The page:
3. Learned counsel appearing for the Revenue submitted that the assessee failed to prove to the satisfaction of the authorities that the assessee had not passed on the excess burden and unless it is proved, the assessee is not entitled to the refund. Hence the orders passed by the lower authorities are in confirmity with law.
4. Heard the counsel. It is seen from the records that what was collected by the assessee from the buyers was only the price of the goods plus duty @ 20, though duty at higher rate was indicated in the statutory invoices. The assessee produced books of account along with certificates issued by their Chartered Accountant. These documents clearly indicated that the Excise Duty (10%) paid by the assessee was kept as "Receivable from Government" or "Current Assets" in the books of account. The factual position was clear from the contemporary accounts and the certificates issued by the Chartered Accountant. Hence, the refund claim ought not to have been rejected on the ground of unjust enrichment. The Tribunal considered the materials and evidence and held as follows:- "4. We have considered these submissions also. It is true that, in the present case, there has been some price increase during the course of the above period as evidenced by the relevant commercial invoices. The Revenue has not shown that such price increase was not reflected in the statutory invoices. Hence the ratio of the apex court's decision has not been correctly applied to the facts of this case by the ld. SDR. In the case of Pride Foramer (supra) cited by learned counsel, Balance Sheets and Chartered Accountants' certificates were considered by the Tribunal and it was held that the assessee had succeeded in establishing that the burden of duty had not been passed on to their buyers. In the present case, it is not in dispute that the Chartered Accountant's certificates and books of accounts for the period of dispute were produced by the assessee to show that the Excise Duty paid in excess was retained as "receivables from Govt.". The lower authorities have not rebutted the authenticity of the documentary evidence adduced by the assessee. In the circumstances, as in the case of Pride Foramer (supra), we must hold that presumption of unjust enrichment under Section 12B of the Central Excise Act was successfully rebutted by the assessee. 5. In the result, the claim for cash refund of the excess Excise Duty requires to be allowed. It is ordered accordingly. The appeal stands allowed." From a reading of the above, it is clear that the Tribunal had given a factual finding that only 20 of duty alone was collected from the customer and the balance of 10% is not collected or not passed on to the customers. The above fact was also amply proved by the certificates of the Chartered Accountant as well as books of account for the period in dispute. Hence, the reasons given by the Tribunal are based on valid materials and evidence and we do not find any error or legal infirmity in the order of the Tribunal so as to warrant interference.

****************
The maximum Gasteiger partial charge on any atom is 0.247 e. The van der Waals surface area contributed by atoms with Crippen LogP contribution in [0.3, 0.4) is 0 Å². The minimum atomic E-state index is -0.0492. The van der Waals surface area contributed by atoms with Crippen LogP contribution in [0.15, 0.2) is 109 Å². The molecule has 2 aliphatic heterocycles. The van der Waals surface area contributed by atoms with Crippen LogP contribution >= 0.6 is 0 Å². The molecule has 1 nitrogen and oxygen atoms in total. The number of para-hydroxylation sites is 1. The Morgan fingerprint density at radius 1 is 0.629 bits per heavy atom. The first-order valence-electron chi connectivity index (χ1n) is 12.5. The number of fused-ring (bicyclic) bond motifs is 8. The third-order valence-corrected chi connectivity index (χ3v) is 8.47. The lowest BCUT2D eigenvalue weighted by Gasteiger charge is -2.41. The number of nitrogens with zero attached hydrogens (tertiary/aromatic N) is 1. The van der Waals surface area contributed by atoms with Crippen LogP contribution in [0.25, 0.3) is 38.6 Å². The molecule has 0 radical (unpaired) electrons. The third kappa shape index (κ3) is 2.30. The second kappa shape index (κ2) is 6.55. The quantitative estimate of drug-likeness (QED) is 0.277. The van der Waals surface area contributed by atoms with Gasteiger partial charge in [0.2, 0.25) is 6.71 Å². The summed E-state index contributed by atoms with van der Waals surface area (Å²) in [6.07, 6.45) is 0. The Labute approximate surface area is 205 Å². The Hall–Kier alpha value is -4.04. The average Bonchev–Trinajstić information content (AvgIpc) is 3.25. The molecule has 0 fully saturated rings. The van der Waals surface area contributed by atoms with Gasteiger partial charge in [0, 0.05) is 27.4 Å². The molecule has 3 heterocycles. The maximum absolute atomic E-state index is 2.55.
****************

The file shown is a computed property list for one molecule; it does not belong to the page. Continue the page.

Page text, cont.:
5. Under the circumstances, no substantial questions of law arise for consideration of this Court and accordingly the Civil Miscellaneous Appeal is dismissed. Consequently, M.P.No.1 of 2007 is closed. No costs. (P.D.D.,J.) (P.P.S.J.,J.) 08.06.2007 Index: Yes
1. The Assistant Registrar,
Customs, Excise & Service Tax Appellate Tribunal, South Zonal Bench,
Shastri Bhawan Annexe,
I Floor, 26, Haddows Road,
2. The Commissioner (Appeals),
Office of the Commissioner of Central Excise (Appeals), Chennai-600 034.
3. The Assistant Commissioner,
Office of the Assistant Commissioner of Central Excise, Chenglepet Division, Tambaram, Chennai-45.